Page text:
Firefighters test their identification skills, efficiency at training session
When tackling a blaze inside of a building, the ability to identify the length of a lug along a coupling on a fire hose could mean the difference of heading toward safety or further into a fire for first responders.
“You always want to make sure you’re going in the right direction,” said District 1 firefighter Ryan Snell.
To ensure its crews are ready when a serious fire arises, a handful of District 1’s firefighters took part in their yearly self-contained breathing apparatus drill on Wednesday, Jan. 25.
Prior to the start of the drill, firefighters test the masks through a machine to ensure there aren’t any oxygen leaks.
A training session was also held on Jan. 11.
As part of the sessions, firefighters individually crawled through an obstacle course set up inside the Bridge Street Station’s garage. Along the way, they had to identify tools, assemble hoses, and attach a breathing apparatus to a dummy of an injured firefighter.
Firefighters also had to crawl under a table which simulated fallen debris and fit through a partitioned wall, testing their ability to navigate through narrow spaces.
To recreate the lack of visibility inside of a burning building, firefighters wore masks with a “light fog tint” as they crawled through the course, relying almost entirely on their sense of touch.
“All certain scenarios that [firefighters] should know how to handle,” Deputy Chief Jake Bettencourt said. “And that’s what we’re trying to accomplish.”
All of this was done while following a hose line along the floor of the garage bay. To ensure they were heading in the right direction, firefighters had to feel along the lugs of the hose couplings.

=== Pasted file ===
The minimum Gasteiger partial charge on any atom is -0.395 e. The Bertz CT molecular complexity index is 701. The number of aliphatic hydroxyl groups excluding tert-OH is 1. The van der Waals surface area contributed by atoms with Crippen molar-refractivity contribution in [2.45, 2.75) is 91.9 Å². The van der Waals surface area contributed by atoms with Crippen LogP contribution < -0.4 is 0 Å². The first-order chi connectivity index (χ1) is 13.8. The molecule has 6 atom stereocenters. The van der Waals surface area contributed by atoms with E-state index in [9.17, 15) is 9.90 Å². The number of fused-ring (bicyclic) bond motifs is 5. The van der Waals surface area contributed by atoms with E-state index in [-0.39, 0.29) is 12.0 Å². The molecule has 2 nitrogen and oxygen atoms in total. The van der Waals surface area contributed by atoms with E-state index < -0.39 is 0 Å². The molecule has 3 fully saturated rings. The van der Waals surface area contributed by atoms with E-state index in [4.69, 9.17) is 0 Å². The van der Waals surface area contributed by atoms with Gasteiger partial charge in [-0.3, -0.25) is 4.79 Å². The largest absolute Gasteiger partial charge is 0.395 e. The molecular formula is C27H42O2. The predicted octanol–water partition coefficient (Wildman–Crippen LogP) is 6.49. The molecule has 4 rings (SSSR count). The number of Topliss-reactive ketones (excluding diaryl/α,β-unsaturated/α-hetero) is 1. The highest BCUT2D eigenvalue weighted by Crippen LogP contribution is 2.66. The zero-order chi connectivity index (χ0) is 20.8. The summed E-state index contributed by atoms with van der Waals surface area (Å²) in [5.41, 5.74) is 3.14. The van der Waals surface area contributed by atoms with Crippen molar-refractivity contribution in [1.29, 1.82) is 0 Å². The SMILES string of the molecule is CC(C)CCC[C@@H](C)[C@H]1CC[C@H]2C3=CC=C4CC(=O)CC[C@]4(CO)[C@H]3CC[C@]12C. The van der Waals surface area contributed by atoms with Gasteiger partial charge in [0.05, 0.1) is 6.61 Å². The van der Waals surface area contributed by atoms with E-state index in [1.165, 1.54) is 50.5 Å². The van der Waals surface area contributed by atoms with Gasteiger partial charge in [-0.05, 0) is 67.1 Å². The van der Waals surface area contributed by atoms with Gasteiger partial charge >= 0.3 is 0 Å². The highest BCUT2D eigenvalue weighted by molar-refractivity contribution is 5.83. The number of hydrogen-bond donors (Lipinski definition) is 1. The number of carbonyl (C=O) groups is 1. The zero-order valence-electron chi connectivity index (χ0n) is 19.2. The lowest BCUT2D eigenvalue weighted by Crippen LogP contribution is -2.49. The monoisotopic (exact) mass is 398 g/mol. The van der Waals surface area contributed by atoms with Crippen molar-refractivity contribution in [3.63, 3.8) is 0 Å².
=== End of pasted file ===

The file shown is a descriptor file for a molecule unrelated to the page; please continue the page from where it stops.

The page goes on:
According to Snell, the longer of the lugs — which is located on the “male” coupling of the hose — will always lead toward the fire truck.
The “male” coupling has exposed threads, while the “female” has matching threads inside the swivel.
Training sessions are mandatory for the firefighters at District 1, Bettencourt explained. He said the sessions allow the veterans to maintain their skills in case of an emergency, while newer ones can get a sense of what could happen.
“This way, [firefighters] have a good idea to get through these situations and can call back to these calmer sessions,” he said.
As the year continues, Bettencourt said the firefighters will practice search and rescue operations at the former station across the street. Similar to the SCBA drill, crews will have to crawl through a course, but will have to be on the lookout for any “victims” and other heat sources using devices such as a thermal camera.
This year, Bettencourt said the department will add a dummy that can be properly identified on the camera.
“It will almost be lifelike,” Bettencourt said.
There will also be a “bail-out building” on the second floor, which crews will use to practice leaving a multi-story building when access to the rest of the building is blocked from the fire.
“We just want our firefighters to be ready for whatever could occur on scene,” Bettencourt said.